Court document alleges Briles had knowledge of criminal acts


By Gavin Pugh | Editor-in-Chief

A court document detailing several texts exchanged between former head football coach Art Briles and members of the athletic department alleges Briles knew more about criminal acts committed by football players than he previously claimed.

The document was filed by regents Cary Gray, Ron Murff and David Harper as an answer to a lawsuit filed by former assistant athletics director of football operations Colin Shillinglaw.

Shillinglaw claimed Baylor leaders and others were defamatory in describing him as being a part of the ongoing sexual assault scandal.

Other defendants named in the lawsuit are Dr. David Garland, interim president, Reagan Ramsower, senior vice president for operations, and regent Dr. Dennis Wiles and Pepper Hamilton Lawfirm.

Several texts quoted in the document allege Briles did not take proper measures in responding to the criminal acts committed by football players.

The document says in one instance that “an assistant coach notified Coach Briles of a claim by a female student-athlete that a football player brandished a gun at her. Coach Briles responded: ‘what a fool – she reporting to authorities.’The assistant coach texted back: ‘She’s acting traumatized … Trying to talk her calm now…Doesn’t seem to want to report though.’ Coach Briles texted: ‘U gonna talk to[the player].’ The assistant coach concluded: ‘Yes sir, just did. Caught him on the way to class… Squeezed him pretty good.’ The matter was never reported to Judicial Affairs.”

The document quotes another series of exchanged texts, which regarded a football player who exposed himself to a masseuse during a session at a salon and spa and asked for “favors.”

“What kind of discipline… She a stripper,” Briles wrote in a text, the document states.

When Briles was notified that the masseuse was not a stripper, but that the player made the request at a spa, Briles wrote “not quite as bad,” the document states.

The document also details a conversation exchanged between Briles and the coach of a female athlete who was allegedly gang raped by five football players.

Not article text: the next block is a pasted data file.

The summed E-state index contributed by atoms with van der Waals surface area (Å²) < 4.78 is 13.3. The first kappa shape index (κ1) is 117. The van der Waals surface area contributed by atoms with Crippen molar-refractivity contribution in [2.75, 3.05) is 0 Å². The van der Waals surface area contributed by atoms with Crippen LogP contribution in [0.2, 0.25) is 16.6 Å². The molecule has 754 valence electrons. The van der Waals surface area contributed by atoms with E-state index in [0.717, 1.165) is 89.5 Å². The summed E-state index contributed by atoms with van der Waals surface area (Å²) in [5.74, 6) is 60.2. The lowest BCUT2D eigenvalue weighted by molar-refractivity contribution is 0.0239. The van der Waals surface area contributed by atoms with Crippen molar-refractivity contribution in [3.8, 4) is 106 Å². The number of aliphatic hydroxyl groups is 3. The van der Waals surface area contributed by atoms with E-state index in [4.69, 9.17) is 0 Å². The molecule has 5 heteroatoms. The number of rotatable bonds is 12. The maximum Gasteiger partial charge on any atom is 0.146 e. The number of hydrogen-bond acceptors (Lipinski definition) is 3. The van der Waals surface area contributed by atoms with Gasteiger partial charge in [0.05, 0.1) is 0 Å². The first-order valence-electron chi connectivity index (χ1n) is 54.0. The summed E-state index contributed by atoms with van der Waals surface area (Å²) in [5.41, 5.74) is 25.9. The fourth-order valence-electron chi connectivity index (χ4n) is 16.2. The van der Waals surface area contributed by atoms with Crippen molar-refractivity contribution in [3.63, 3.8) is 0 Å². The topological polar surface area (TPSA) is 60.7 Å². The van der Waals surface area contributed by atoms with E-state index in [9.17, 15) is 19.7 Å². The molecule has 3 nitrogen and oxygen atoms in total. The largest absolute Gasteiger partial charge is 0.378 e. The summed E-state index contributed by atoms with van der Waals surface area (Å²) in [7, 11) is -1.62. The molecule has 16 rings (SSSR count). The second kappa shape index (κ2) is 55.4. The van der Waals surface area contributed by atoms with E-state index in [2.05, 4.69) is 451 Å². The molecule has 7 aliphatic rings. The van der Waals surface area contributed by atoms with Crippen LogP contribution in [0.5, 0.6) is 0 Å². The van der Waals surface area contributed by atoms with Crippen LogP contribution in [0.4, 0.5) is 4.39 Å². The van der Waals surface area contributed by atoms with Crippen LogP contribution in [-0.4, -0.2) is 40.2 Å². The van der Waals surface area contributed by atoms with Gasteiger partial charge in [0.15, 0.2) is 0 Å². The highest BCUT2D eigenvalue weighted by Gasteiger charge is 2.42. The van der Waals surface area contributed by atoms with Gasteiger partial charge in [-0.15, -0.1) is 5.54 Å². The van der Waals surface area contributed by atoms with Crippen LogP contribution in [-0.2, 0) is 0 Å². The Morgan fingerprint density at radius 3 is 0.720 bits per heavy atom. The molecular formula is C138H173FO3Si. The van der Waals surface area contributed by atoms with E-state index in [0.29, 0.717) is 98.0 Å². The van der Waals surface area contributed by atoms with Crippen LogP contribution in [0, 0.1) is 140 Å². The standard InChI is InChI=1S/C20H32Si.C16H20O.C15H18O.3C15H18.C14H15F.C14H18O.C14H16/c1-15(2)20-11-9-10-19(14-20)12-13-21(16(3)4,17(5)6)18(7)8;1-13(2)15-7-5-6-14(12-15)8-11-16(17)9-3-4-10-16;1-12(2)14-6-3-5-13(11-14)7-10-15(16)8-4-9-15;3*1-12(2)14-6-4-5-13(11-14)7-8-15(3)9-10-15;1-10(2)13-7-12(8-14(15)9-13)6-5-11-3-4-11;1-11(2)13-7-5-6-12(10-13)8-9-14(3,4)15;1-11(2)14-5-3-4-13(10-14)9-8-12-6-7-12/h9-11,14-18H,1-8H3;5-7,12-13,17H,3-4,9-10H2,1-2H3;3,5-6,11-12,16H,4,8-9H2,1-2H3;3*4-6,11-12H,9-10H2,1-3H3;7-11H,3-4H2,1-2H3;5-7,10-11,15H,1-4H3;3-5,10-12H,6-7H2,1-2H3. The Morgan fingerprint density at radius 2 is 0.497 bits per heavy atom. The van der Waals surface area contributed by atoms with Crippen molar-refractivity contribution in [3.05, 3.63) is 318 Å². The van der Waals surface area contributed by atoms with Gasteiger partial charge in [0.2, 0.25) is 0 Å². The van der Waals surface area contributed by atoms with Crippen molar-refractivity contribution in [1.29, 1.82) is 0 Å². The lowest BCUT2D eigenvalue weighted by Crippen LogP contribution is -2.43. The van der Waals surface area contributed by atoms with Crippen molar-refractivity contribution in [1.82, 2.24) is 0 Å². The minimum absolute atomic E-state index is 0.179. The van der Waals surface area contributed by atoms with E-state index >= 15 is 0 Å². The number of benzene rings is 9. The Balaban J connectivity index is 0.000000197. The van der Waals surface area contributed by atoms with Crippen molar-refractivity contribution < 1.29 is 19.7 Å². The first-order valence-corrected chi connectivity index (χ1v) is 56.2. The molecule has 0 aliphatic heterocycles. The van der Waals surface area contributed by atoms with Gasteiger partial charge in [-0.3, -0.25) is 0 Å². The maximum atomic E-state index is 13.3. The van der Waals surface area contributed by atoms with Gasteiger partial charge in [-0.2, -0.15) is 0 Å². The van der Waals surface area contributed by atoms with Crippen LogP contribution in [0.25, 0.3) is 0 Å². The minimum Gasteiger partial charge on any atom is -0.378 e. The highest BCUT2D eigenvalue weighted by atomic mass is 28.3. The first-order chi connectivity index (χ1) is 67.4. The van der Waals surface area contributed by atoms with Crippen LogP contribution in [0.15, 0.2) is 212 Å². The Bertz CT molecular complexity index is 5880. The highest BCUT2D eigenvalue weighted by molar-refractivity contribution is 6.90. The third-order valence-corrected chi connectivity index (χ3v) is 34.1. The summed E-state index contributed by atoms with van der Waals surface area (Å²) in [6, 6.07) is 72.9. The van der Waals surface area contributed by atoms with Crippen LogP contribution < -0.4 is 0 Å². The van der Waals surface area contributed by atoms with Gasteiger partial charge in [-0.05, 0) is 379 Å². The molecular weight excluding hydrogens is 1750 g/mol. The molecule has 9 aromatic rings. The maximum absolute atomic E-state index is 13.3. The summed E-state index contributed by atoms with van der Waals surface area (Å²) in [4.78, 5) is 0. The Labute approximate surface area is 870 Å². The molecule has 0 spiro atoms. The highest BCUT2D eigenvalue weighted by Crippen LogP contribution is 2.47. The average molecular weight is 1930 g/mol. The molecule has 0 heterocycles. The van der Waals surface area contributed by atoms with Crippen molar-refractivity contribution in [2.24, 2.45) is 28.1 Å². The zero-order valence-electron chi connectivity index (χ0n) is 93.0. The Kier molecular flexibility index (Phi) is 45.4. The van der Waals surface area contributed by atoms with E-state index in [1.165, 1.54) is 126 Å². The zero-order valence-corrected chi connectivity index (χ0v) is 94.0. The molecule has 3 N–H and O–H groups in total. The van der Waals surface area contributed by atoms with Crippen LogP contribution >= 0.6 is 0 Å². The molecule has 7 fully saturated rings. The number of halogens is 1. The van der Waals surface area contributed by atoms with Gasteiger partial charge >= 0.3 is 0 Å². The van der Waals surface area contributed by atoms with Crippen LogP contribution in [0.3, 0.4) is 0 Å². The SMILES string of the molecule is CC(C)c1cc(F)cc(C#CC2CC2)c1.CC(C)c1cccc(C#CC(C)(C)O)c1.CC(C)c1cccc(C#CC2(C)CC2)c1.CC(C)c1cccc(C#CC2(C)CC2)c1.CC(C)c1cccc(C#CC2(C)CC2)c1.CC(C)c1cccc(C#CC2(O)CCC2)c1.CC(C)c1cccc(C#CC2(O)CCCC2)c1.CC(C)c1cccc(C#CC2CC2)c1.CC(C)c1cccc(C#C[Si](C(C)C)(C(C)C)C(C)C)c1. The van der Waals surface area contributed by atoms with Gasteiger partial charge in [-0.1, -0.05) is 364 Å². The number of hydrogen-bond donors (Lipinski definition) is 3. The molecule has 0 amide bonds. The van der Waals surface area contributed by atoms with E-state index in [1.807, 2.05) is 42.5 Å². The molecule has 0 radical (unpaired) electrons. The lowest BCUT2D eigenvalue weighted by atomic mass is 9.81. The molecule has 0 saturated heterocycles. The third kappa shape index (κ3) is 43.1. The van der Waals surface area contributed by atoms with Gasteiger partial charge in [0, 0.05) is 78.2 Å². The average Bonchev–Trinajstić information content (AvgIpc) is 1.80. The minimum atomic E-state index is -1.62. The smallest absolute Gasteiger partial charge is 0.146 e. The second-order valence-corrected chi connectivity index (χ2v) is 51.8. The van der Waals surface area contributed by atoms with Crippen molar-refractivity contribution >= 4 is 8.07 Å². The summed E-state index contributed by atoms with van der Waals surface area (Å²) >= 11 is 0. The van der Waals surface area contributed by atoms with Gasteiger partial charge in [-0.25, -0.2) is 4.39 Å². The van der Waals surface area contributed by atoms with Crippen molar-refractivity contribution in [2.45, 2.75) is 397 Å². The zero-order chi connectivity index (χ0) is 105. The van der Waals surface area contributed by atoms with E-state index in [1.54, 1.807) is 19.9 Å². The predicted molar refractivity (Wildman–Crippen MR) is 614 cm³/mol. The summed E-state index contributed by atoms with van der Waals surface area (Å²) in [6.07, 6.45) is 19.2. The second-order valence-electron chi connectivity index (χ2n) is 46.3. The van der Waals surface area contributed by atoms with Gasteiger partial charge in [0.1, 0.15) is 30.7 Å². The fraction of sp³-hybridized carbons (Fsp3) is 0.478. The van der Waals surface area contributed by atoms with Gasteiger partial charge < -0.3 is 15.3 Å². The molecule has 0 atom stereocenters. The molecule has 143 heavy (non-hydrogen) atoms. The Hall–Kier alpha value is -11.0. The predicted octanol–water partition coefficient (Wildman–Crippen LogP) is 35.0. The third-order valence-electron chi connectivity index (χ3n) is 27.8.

“Those are some bad dudes. Why was she around those guys,” Briles said, the document states.

The document also names Shillinglaw as being a part of a larger plan to conceal the criminal acts from the public.

“As a part of the broader institutional failures, the [Pepper Hamilton] investigation uncovered evidence that Coach Briles, Shillinglaw, and others in the football program had developed, enabled, and encouraged a culture within the football program that deliberately insulated players from the normal University disciplinary process,” the document said. “The result was a system in which football players accused of misconduct were treated differently than students outside the program.”

The information released in the 54-page document is one of the most revealing records of the findings of the Pepper Hamilton information and the details of sexual assaults within the athletic department that the regents have disclosed to the public.

The document was made public just over 24 hours after Briles dropped his libel and slander lawsuit.

Similar to Shillinglaw’s suit, Briles’ dropped suit named Baylor regents Murff, Gray, Harper and Ramsower.

Briles’ suit also claimed that regents conspired to keep him from getting another coaching job.

Loader Loading...
EAD Logo Taking too long?
Reload Reload document
| Open Open in new tab